The Colours of Christmas

Christmas will soon be here and along with it, the colours of red and green. As we have already discovered, red and green are complementary to each other. We bring greenery into our homes at Christmas with holly, garlands and Christmas trees. The holly, we hope, will have red berries and we often decorate our green Christmas trees with red lights and baubles.

Bringing complementary colours together can create balance at a time which is often fraught. Red is the physical of the colours and has the longest wavelength, the lowest frequency and slowest vibration. Known as a magnetic colour in colour therapy because it is stimulating, energising, warming and activating, red is also grounding and connects us to the earth beneath our feet, rooting us to life and physical creation.

Red is the fire of the spectrum and its hottest colour. The colour of blood, it stimulates our passions, releases adrenaline into the blood stream, raises our blood pressure and body heat. It increases the heart rate, gives us hot flushes, makes us blush, builds up blood cells and strengthens stamina. Red feeds the muscles and energises us but, in excess, it can make us feel agitated, anxious and angry, causing hyperactivity and insomnia. Red is the colour of life, war and the colour of sex and survival. It is good for speed and strength, but poor for memory and test performance. It also stimulates appetite so is good in dining rooms.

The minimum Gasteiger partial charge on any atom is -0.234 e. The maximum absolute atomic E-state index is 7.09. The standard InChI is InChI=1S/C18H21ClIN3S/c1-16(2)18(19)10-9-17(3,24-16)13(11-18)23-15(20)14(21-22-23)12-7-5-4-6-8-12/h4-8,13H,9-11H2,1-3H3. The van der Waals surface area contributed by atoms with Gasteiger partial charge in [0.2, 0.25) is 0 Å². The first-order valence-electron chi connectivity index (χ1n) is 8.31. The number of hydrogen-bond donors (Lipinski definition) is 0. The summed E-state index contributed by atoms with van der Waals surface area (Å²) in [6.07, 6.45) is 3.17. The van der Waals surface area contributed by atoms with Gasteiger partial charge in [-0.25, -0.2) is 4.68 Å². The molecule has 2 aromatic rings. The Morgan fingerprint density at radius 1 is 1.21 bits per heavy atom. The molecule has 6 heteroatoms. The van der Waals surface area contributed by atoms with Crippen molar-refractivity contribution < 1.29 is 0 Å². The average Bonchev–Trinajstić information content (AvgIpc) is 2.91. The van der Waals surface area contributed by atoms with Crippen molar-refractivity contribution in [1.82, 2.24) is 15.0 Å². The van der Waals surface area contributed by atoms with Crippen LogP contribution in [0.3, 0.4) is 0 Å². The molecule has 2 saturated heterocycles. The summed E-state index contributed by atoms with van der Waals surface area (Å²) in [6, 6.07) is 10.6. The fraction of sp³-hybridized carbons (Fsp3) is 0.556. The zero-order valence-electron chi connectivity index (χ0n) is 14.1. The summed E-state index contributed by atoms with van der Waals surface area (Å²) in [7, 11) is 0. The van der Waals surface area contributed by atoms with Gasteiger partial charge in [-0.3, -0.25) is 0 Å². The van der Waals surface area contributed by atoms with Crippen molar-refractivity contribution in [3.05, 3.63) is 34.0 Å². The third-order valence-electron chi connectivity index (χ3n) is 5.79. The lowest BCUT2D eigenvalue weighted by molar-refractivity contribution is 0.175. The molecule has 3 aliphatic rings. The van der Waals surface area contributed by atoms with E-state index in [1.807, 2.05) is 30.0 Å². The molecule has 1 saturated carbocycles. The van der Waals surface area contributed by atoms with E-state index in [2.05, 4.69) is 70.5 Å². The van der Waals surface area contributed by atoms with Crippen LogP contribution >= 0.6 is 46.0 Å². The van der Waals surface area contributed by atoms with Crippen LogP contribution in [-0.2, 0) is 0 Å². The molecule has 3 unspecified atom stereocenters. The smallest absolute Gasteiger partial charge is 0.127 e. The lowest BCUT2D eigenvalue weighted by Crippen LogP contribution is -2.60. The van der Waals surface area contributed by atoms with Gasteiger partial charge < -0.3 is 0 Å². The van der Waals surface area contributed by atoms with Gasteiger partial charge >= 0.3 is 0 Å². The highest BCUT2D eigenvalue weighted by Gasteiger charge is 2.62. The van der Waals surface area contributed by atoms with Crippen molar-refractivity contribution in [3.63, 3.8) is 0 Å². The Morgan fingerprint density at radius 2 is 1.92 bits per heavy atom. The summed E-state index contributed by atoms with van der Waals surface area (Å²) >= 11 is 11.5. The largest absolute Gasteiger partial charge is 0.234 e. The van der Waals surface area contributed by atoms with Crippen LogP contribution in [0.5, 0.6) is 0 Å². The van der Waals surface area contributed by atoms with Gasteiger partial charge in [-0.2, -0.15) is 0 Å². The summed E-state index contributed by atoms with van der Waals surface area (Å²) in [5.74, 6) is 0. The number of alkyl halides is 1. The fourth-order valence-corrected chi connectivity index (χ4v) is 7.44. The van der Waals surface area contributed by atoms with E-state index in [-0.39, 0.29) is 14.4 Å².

People who wear a lot of red tend to be impulsive, excitable and energetic. They are ambitious and can be impatient because they want everything yesterday. They like to be the best in everything, are naturally competitive and like to be the centre of attention. They are courageous, extraverted and fun but can become irritable if they don’t get their own way.

Green, on the other hand, is the colour of nature.

Green offers tranquility and health and is good for bedrooms. As Christmas can be one of the most stressful and busy times of the year, green helps to create a feeling of comfort and ease, calmness and space despite the frantic preparations and cluttering with presents and decorations. If there are fraught family get-togethers, dark green can also help emotional uncertainty.

However, people who wear a lot of green may well be cautious and hesitant to trust others easily. They may be observers who like to remain detached and they like a quiet life. They are benevolent and love to help others, having a natural empathy.

So, use these colours. If you are feeling tired, in need of a boost, fearful or in need of some laughter, try wearing red and if you are feeling stressed and hemmed in, in need of space, silence and stillness, try wearing green. Continue your experiment with colours and the way they affect your health, mood and mind and next time we will look at other ways to engage with the rainbow.

Wishing you a very merry, peaceful and love-filled Christmas.

Love Laurelle

What is Colour and How Does It Affect Us? Part Two

I hope you have enjoyed becoming more aware of the colours around you over the past month and observing the different ways in which they make you feel. As we deepen our experience of colour and its effect on us, it is helpful to understand how the eye sees colour. Light travels through the pupil and fluid to reach the lens which bends the rays so that they are focused on the retina at the back. Within the retina are cells that contain light sensitive pigments of two types: rods and cones. Rods are more numerous and light sensitive but only record shades of grey. Each cone is sensitive to one of the three primary colours of light: red-orange, green and blue-violet. The cones that are sensitive to green are in the middle of the retina and this is why green is the most relaxing colour for the eyes and the mind.